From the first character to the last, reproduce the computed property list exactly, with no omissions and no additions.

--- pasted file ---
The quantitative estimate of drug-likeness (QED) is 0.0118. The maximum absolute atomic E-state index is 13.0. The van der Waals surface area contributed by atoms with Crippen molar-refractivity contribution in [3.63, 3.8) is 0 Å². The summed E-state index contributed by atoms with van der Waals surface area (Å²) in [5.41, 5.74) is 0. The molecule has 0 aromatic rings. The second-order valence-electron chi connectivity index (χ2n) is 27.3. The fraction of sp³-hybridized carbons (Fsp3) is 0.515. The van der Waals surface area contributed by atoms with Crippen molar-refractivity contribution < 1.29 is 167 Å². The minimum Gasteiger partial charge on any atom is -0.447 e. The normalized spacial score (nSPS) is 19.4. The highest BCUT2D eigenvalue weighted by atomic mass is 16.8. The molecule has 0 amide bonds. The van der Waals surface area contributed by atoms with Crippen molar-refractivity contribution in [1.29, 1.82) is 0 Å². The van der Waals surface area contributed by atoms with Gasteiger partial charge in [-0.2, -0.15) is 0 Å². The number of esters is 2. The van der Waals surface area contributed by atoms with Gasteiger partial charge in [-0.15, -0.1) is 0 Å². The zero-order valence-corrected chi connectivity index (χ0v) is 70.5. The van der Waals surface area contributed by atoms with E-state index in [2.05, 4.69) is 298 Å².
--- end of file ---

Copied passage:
The quantitative estimate of drug-likeness (QED) is 0.0118. The maximum absolute atomic E-state index is 13.0. The van der Waals surface area contributed by atoms with Crippen molar-refractivity contribution in [3.63, 3.8) is 0 Å². The summed E-state index contributed by atoms with van der Waals surface area (Å²) in [5.41, 5.74) is 0. The molecule has 0 aromatic rings. The second-order valence-electron chi connectivity index (χ2n) is 27.3. The fraction of sp³-hybridized carbons (Fsp3) is 0.515. The van der Waals surface area contributed by atoms with Crippen molar-refractivity contribution < 1.29 is 167 Å². The minimum Gasteiger partial charge on any atom is -0.447 e. The normalized spacial score (nSPS) is 19.4. The highest BCUT2D eigenvalue weighted by atomic mass is 16.8. The molecule has 0 amide bonds. The van der Waals surface area contributed by atoms with Crippen molar-refractivity contribution in [1.29, 1.82) is 0 Å². The van der Waals surface area contributed by atoms with Gasteiger partial charge in [-0.2, -0.15) is 0 Å². The number of esters is 2. The van der Waals surface area contributed by atoms with Gasteiger partial charge in [-0.15, -0.1) is 0 Å². The zero-order valence-corrected chi connectivity index (χ0v) is 70.5. The van der Waals surface area contributed by atoms with E-state index in [2.05, 4.69) is 298 Å².